In Uganda, artists, especially musicians and filmmakers, face undocumented remuneration and uncollected royalties, with estimated losses of 360 billion Ugandan Shillings. The Copyright and Neighboring Rights Act of 2006 aims to protect artists’ rights, but implementation is hindered by a culture of providing creative content for free. Many artists lack awareness of copyright law and its benefits. The Uganda Performing Right Society (UPRS) struggles to collect royalties due to artist skepticism. Filmmakers also face challenges, with the Uganda Registration Services Bureau (URSB) failing to enforce the law effectively. This discussion explores the complexities artists encounter within Uganda’s legal framework.
In the discussion about the state of artists’ remuneration in Uganda, several key talking points will be highlighted to provide a comprehensive overview of the issues and challenges faced by artists in the country. These talking points include:
- The absence of comprehensive documentation of artists’ remuneration and how a culture of unfairness affects artists, making them a vulnerable group.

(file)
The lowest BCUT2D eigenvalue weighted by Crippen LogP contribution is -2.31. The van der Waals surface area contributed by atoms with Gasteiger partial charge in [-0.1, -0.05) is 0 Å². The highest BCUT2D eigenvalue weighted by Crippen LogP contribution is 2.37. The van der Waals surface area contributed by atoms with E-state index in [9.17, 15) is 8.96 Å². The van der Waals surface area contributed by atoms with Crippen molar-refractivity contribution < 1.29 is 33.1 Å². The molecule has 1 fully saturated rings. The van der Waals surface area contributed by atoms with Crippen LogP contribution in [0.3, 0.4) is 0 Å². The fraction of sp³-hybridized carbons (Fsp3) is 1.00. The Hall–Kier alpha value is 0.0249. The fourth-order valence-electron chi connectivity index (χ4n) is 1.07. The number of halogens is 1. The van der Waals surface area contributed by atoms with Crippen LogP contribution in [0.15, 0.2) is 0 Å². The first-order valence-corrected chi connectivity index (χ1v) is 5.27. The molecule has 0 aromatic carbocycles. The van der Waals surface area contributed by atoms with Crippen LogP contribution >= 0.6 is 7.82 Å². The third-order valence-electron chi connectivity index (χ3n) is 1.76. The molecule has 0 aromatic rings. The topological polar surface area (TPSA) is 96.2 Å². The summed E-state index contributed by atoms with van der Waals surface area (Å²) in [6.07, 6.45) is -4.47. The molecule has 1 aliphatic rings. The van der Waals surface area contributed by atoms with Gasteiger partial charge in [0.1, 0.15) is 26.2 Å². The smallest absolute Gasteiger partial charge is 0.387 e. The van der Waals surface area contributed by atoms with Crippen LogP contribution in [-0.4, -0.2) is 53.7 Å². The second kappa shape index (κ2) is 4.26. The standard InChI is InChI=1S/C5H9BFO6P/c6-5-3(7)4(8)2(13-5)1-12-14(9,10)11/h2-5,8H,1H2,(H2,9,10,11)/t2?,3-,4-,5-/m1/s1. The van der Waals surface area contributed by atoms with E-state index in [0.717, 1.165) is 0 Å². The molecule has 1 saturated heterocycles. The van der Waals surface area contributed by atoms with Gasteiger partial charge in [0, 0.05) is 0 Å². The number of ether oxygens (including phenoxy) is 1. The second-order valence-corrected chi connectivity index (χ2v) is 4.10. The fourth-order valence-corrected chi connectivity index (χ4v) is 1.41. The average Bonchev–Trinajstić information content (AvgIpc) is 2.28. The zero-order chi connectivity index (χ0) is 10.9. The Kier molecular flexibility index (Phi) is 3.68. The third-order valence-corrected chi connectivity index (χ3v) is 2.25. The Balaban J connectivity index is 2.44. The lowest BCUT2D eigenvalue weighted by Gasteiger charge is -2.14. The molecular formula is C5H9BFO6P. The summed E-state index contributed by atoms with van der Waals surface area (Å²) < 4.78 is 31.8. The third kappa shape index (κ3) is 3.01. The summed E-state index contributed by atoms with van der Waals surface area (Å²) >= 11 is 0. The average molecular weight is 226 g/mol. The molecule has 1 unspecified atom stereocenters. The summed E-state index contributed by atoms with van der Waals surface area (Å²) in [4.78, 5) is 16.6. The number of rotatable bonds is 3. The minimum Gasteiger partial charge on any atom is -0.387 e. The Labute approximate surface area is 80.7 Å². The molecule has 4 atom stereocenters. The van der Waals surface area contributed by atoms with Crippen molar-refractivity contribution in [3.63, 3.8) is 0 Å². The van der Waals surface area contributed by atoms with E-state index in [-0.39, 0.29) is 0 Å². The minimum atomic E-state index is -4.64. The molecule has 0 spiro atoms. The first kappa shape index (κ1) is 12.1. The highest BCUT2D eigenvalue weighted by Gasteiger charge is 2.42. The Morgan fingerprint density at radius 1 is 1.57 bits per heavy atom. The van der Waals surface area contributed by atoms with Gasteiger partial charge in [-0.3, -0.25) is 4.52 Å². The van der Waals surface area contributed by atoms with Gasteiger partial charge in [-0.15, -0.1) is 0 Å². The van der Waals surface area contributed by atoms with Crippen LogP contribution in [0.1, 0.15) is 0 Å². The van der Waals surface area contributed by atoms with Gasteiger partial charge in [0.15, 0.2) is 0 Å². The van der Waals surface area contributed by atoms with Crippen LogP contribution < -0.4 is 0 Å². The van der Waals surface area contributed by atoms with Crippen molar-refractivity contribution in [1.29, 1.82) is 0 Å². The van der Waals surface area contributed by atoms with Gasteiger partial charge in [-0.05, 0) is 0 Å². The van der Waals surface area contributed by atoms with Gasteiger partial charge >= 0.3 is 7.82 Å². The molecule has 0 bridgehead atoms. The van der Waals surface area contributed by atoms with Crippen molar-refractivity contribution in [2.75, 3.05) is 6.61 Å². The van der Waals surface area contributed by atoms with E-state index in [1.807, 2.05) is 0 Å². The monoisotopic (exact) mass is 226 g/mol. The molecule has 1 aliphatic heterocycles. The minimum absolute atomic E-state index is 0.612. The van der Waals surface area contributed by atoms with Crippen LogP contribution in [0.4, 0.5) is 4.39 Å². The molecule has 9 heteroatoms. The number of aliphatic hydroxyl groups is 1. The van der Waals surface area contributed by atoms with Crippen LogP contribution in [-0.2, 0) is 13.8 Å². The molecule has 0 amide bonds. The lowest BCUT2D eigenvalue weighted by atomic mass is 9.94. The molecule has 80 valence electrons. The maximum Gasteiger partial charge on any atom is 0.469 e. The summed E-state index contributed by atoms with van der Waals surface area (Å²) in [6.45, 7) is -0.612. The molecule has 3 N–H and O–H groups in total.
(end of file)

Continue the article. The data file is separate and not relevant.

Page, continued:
- Highlight the significant issue of uncollected royalties, estimated at around 360 billion Ugandan Shillings, and its impact on artists’ income.
- Explore the various attitudes of artists toward copyright, including those who prefer to provide their work for free to gain exposure and those who are unaware of how copyright can protect their art.
- Challenges in Registering Creative Works: Examine the complexities and costs associated with registering creative works under the Copyright Act, particularly focusing on the challenges for musicians who may have a substantial catalog of songs.
- The gap in enforcing copyright laws and how it affects the creative sector, with filmmakers expressing grievances about URSB’s role.